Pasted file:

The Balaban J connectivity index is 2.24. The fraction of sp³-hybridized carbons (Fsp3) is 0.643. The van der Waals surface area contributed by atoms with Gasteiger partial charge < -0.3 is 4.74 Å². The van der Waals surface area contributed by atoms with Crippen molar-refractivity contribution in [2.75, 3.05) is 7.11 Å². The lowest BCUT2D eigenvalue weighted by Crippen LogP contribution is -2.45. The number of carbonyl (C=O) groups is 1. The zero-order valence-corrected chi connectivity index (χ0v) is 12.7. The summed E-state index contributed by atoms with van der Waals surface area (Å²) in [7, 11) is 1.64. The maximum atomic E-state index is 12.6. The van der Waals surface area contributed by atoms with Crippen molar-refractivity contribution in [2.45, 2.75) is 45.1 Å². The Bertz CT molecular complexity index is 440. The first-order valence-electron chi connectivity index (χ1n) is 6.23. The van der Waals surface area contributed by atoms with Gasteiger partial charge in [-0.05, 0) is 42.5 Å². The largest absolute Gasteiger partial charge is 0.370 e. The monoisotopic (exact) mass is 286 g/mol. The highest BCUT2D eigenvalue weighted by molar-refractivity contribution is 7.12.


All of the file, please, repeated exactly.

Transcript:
The Balaban J connectivity index is 2.24. The fraction of sp³-hybridized carbons (Fsp3) is 0.643. The van der Waals surface area contributed by atoms with Gasteiger partial charge < -0.3 is 4.74 Å². The van der Waals surface area contributed by atoms with Crippen molar-refractivity contribution in [2.75, 3.05) is 7.11 Å². The lowest BCUT2D eigenvalue weighted by Crippen LogP contribution is -2.45. The number of carbonyl (C=O) groups is 1. The zero-order valence-corrected chi connectivity index (χ0v) is 12.7. The summed E-state index contributed by atoms with van der Waals surface area (Å²) in [7, 11) is 1.64. The maximum atomic E-state index is 12.6. The van der Waals surface area contributed by atoms with Crippen molar-refractivity contribution in [2.45, 2.75) is 45.1 Å². The Bertz CT molecular complexity index is 440. The first-order valence-electron chi connectivity index (χ1n) is 6.23. The van der Waals surface area contributed by atoms with Gasteiger partial charge in [-0.05, 0) is 42.5 Å². The largest absolute Gasteiger partial charge is 0.370 e. The monoisotopic (exact) mass is 286 g/mol. The highest BCUT2D eigenvalue weighted by molar-refractivity contribution is 7.12.